Misleading accusations at Rathmines

After showing us his cavalier approach to truth and presenting some breathtakingly illogical arguments, the speaker moves on to add false allegations to the mix. Yes, this was a Rathmines Bible school, and a brother misusing the opportunity to build up, and instead engaging in misleading, irrational and misleading rhetoric. In the speaker’s mind, Evolutionary Creationists chuck away bits of the Bible – probably because of too much education!From [13.40] the speaker moves on to make some serious, and false, allegations. He makes the claim that there is a “timeless danger” which is part and parcel of Evolutionary Creationism (or as he continually refers to it,  “Theistic Evolution”). How does he summarise this danger? Well in his own words he claims that:

[13.50] it’s disrespect for God’s Word…[14.07] think about that it’s the Word of God that they’re rejecting, it’s not some little sideline debate between two intellectual people, it’s the Word of God that is being attacked. That God himself, his integrity, his honesty, his righteousness…that we [this referring to ECs] chuck away pieces [of the Bible] that we think are not important . . .

So you in case you missed it, we Evolutionary Creationists reject God’s word, we “chuck away”  parts of the Bible! No. Totally untrue. The speaker seems to be incapable of recognising that disagreeing with his preferred opinion is NOT disrespecting God’s word. This is a classic hyper-literalist approach. They confuse God’s word with their interpretation of God’s word.

To what awful malaise does this speaker attribute this terrible state affairs when people will “chuck away” God’s word (well – the speaker’s interpretation of God’s word at least)? The speaker clearly articulates the cause:

[14.48] the sad thing is that these things pop up when education – when secular education seems to get pushed along in society

Yes. When in doubt, blame the fact that people are better educated!  They might know too much. Or they might learn to ask too many questions. If “all facts are of God”, as Robert Roberts wrote, “so [science and the Bible] must be in agreement”, then what is there to fear from education? Might people learn to be proud and over-confident, to misrepresent the truth, to make false claims about others?  These failings are not limited to educated people, they also come with ignorance.

The speaker then tries to rally scripture  to join him in his attack on education. Sadly he misunderstands his material.  At [15.15] he claims Paul condemns the “oppositions of science falsely so called” (1 Tim 6:20).  Any reasonable Bible student would recognise this mis-use, as the word means knowledge, not science as we know it.  Simple Bible reading would identify from the context of 1 Tim 6:4 and the start of the book in 1 Tim 1:4 that Timothy was combatting people elevating themselves based on Jewish myths & fables – not science

Based on this mis-use of scripture, the speaker then goes on to mis-characterise the gospel and scripture in general. He insists that the gospel is simple ([15:50 and following]).  He is half right in this, and  his references in 1 Cor show Paul using a simple approach – but sometimes it isn’t true at all.  A more comprehensive view also includes what Peter wrote about Paul’s writings – that they include material that is hard to understand (2 Pet 3:16).  It is highly misleading to suggest that scripture glorifies “simplicity” (or ignorance) for its own sake, but it fits the theme of anti-intellectualism coming through this section of the talk.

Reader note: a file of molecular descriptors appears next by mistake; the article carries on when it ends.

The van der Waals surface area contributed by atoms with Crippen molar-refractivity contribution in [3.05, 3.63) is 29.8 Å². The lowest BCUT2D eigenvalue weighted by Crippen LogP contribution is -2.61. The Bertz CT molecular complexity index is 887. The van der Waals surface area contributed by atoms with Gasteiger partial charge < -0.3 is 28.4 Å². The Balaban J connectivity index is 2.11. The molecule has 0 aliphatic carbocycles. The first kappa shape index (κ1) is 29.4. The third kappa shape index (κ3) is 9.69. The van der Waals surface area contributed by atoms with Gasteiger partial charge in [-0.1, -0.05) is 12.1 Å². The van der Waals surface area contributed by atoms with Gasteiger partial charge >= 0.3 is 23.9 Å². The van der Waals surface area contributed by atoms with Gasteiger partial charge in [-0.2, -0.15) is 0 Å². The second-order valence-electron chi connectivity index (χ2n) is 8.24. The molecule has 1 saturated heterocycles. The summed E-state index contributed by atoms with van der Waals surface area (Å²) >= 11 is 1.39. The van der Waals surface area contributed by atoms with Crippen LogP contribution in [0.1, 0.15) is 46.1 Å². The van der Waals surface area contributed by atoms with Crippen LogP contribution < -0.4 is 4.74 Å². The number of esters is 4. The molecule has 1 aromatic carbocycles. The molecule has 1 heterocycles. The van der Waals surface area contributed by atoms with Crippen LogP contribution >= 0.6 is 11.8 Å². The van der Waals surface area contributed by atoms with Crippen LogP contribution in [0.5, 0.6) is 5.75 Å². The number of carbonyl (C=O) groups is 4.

In stark contrast to the earlier views of our community that good science would match good scripture, the speaker sees any attempt at reconciling the two as just yielding to the philosophy of the world – not  “accepting” God’s word [19:50]. He goes on to assert that if we don’t accept the opening statement of the Bible in Genesis 1:1 as he does, then we misunderstand the rest of the book and we will be tearing pieces out of our Bibles and rejecting miracles. This is just more angry rhetoric and falsehood. . The speaker is seemingly oblivious to the many and varied interpretations of Genesis 1 which have found a place in our community. It’s either his reading or no reading….

He doubles down on the false accusations and rhetoric:

[20.56] the Bible becomes a black hole to you because you won’t accept that there is a Creator that controls all things, and he made all things. It’s that fundamental: if you can’t accept that, you will never know the truth!

Complete nonsense. I believe that God is the Creator who made all things. Evolutionary CREATIONISM should be a clue to that. This speaker throws around these false claims like so much confetti.

Zero evidence, zero scripture, zero science, just lots of steam and falsehood.  Disagreeing with him apparently is all the evidence he needs  to demonstrate evolutionary creationists’ gross error. Given his loose use of facts, irrational arguments, misreading of Scripture and false claims about “chucking away” bits of the Bible, I’m not unhappy to be of a different opinion.

By now you would hope maybe the bottom of the barrel has been scraped, but oh no! There is more to come.  Alas.

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One thought on “Misleading accusations at Rathmines

  1. Jeremy Neate

    So sad that people like this speaker argue about the natural creation when we should all be focusing on God’s New Creation though Christ.

    Like

    Reply

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